Geelong club president Colin Carter was quoted yesterday expressing his joy at the Cats’ continued success over the last decade and a half, praising his club’s “miraculous” rebuild.
Their semi-final win over Collingwood last week meant that Geelong will now play their tenth preliminary final in 14 years, which is a remarkable period in which to so consistently reach the pointy end of the season.
Only four members of the 2011 premiership 22, won in Chris Scott’s first year as coach, remain on their list.
And yet even over a period of time where they’ve rebuilt nearly all of their list with new names and faces, they’ve missed finals only once and made prelims in five of nine years.
Compare it to Hawthorn, who’ve tried a similar strategy of topping up in the hopes of extending their time at the top – but played finals twice in five years, won zero of them, and collapsed completely in 2020.
‘Miraculous’ is, surprisingly, a balanced assessment.
But there are two truths which have to be acknowledged about the list build if Geelong are to make the right decisions now and over the next few years.
The first is that if Ma and Pa Dangerfield had 30 years ago decided to settle down and raise their son in, say, the western suburbs of Melbourne rather than Geelong-adjactent Moggs Creek, the whole trajectory of their past decade would be different.
Patrick Dangerfield arrived at the club at the end of 2015, the only season in the past 14 where the Cats have missed finals, a time at which – if they’d not had such a sterling recruit incoming – it would’ve been logical to go back to the draft and start rebuilding their list in a more traditional way.
But no team is going to pass up the chance to add a bonafide superstar like Dangerfield to their list. And while there have been many contributors to Geelong’s ongoing success, Dangerfield is the one recruit they could not possibly have done without.
He has added that layer of elite talent that any side needs to be a consistent contender and provided a foundation that’s helped the Cats continually attract quality mature recruits.
At the same time, the Cats have made some brilliant mature-age draft picks (like Tom Stewart, Sam Memengola and the now-gone Tim Kelly) and been organised in their management of the salary cap.
But the other great truth about their glorious era that they can’t ignore is that a stalling act is still a stalling act, even if a miraculous one. They’ve avoided it longer than we perhaps ever thought possible, but the cliff is still coming.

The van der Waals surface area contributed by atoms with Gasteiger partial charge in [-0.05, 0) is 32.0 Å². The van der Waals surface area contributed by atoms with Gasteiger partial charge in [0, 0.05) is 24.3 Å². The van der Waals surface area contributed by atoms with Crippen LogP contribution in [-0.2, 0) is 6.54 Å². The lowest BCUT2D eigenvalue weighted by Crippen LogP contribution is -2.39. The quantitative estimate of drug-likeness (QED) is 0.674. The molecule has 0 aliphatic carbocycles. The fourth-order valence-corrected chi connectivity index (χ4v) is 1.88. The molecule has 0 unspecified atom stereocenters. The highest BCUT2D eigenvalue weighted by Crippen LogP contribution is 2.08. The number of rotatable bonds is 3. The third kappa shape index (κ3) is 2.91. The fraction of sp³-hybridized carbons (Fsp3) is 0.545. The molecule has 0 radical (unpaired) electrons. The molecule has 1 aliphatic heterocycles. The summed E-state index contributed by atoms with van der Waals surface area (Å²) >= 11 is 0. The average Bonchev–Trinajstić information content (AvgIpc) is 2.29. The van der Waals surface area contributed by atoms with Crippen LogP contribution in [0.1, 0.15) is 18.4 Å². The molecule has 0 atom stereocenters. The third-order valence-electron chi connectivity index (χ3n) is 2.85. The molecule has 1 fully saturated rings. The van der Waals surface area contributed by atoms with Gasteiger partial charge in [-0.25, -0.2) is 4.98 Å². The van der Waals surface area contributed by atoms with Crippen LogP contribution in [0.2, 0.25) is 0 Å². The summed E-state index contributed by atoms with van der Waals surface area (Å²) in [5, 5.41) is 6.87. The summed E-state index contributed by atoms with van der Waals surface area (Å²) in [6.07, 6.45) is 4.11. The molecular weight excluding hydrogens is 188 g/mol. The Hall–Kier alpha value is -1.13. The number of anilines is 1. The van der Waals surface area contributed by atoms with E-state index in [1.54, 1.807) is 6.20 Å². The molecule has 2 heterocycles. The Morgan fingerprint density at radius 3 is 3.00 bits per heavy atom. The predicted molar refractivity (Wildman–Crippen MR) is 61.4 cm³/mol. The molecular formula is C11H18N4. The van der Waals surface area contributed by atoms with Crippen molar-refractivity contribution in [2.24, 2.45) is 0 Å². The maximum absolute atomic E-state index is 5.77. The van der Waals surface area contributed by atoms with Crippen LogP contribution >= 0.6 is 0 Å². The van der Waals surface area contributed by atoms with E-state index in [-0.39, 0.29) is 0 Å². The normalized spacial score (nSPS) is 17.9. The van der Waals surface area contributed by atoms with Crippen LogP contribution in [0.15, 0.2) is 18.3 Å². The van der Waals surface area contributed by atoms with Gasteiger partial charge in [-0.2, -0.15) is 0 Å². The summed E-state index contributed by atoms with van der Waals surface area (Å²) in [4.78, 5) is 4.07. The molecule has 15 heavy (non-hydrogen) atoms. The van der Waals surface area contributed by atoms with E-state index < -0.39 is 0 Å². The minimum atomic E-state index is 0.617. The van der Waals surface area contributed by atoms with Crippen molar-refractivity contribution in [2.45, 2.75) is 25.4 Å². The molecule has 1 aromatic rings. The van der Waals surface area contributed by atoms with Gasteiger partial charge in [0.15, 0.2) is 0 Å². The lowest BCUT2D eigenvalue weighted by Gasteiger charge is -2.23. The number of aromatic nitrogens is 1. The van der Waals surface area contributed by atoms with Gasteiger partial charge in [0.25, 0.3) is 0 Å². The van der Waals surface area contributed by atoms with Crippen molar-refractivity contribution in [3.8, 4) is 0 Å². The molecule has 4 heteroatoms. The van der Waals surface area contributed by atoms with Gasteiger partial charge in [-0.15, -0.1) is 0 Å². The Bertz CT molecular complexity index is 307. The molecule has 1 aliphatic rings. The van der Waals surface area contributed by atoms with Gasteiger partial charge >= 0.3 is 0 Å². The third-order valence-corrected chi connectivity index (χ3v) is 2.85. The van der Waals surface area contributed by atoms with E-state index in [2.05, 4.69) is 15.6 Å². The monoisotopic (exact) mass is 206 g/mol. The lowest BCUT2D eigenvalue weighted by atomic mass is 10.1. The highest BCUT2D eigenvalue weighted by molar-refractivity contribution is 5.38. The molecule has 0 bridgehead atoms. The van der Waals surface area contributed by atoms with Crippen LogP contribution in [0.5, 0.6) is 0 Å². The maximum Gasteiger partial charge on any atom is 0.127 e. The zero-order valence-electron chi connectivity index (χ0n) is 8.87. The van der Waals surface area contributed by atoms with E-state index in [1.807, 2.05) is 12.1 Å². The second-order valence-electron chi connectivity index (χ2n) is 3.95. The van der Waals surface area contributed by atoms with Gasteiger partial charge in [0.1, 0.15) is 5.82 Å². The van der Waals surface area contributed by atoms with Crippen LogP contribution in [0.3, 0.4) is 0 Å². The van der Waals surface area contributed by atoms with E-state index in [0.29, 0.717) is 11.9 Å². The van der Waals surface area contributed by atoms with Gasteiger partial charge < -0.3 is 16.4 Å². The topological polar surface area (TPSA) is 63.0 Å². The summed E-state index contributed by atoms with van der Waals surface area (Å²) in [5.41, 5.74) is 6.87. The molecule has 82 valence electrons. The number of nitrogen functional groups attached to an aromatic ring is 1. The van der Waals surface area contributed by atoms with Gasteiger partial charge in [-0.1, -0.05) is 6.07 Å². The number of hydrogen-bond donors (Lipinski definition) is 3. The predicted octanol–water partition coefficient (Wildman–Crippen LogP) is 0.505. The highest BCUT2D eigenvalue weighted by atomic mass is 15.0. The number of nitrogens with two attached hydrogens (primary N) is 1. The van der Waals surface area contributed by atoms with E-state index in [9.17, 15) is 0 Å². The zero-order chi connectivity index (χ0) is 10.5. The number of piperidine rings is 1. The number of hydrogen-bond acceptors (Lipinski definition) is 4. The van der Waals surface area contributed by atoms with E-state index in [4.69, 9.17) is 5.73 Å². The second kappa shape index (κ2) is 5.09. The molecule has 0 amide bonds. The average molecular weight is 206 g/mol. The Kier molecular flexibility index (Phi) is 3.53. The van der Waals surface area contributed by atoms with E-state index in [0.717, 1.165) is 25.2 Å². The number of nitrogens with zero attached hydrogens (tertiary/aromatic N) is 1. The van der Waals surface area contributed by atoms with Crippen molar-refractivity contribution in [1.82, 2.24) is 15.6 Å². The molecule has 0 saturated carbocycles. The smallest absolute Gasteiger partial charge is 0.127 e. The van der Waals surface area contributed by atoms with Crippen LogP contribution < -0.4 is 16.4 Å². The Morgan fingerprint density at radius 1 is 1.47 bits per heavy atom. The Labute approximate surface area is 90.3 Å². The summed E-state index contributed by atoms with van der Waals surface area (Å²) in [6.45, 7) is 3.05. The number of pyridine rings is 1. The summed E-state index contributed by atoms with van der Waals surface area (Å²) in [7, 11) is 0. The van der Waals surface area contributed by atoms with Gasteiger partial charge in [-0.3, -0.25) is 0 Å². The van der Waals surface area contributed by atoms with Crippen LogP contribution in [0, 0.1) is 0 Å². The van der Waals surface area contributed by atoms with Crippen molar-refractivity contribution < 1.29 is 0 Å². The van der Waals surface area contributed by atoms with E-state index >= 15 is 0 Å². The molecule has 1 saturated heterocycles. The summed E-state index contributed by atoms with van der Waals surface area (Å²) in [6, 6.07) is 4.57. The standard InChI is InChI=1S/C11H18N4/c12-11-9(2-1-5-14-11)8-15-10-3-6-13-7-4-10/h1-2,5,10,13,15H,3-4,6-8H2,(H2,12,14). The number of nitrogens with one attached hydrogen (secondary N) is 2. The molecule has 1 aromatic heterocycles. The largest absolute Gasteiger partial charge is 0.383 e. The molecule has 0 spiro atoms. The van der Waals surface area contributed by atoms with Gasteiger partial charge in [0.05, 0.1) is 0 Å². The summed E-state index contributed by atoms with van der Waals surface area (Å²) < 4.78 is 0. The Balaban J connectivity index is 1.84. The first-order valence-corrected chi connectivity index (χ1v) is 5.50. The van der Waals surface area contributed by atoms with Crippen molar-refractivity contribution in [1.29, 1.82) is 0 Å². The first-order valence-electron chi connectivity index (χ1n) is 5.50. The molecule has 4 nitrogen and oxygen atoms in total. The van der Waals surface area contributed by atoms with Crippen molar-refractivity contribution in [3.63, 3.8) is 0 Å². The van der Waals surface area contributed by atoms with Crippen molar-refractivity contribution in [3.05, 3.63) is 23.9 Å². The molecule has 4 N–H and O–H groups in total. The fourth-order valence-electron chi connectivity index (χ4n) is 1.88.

That is evident in the fact that Geelong’s last three 22s have statistically been the three oldest teams ever put on the field in the game’s 124-year history.
They will get a little younger when Gary Ablett and presumably Harry Taylor hang up the boots at the end of the season, but it’s a simple fact: no footy club is immune to the passage of time.
Cats fans may scoff at that suggestion, but it’s the truth. The club’s 31 AFLCA votes by players 23 and under puts them in the bottom four this year, comparable to pre-rebuild sides North Melbourne, Hawthorn and Adelaide.
There’s some okay talent coming through, but no world beaters, and if they can’t otherwise replace the star power of Joel Selwood and Dangerfield in the next few years, they will see a drop.
So once again in 2020, the Cats will need to weigh up their twin goals of staying competitive in the short term and building a foundation for the long term.
This year, it’s a more compelling question than it has ever been, because before this year’s trade period even begins Geelong already have three picks in the first round of the draft – an unusually high amount of currency for a team so successful.
Do they spend it on more mature recruits? Or do they use it to bring in fresh 18-year-olds? Can they, should they, have a little of both?
The possible avenue of free agency makes the latter a much more realistic avenue. We know the Cats were interested in Jack Viney as a free agent and they also appear to be the frontrunner for Brad Crouch.
And, should Jeremy Cameron decide to leave Greater Western Sydney, Geelong is the club he’s been linked to most often. Dangerfield’s SEN fishing show could quickly become twice as star-studded.
Those names could hypothetically be added without giving up any early picks – though if restricted free agent Cameron decides to move, the Giants will force a trade and demand (fairly) a king’s ransom.
That Geelong are pursuing Cameron et al suggests they believe the continued addition of mature recruits is their best path. And if he is the calibre of player they can expect to see continuing to walk through the door, well, they may be right.
But the reality is that drafting provides better value over the long term than trades and Geelong’s Hawthorn 2020 moment may not be as far away as they hope. The Hawks’ certainly wasn’t.
Those three early picks, combined with the first-rounders used to secure Cooper Stephens and Sam De Koning last year, could help the club build a new, young core before the cliff comes. That would do a lot to soften the eventual blow.
It’s not a choice to agonise over – either way, Geelong should be excited about the currency they have to spend and their prospects of success in either the short or long term, depending on where they choose to put their focus.
Perhaps this Saturday’s result versus the Brisbane Lions will have some influence over the direction in which they head. Another prelim loss might convince them it’s time to get back to the well, while a grand final berth could embolden them further.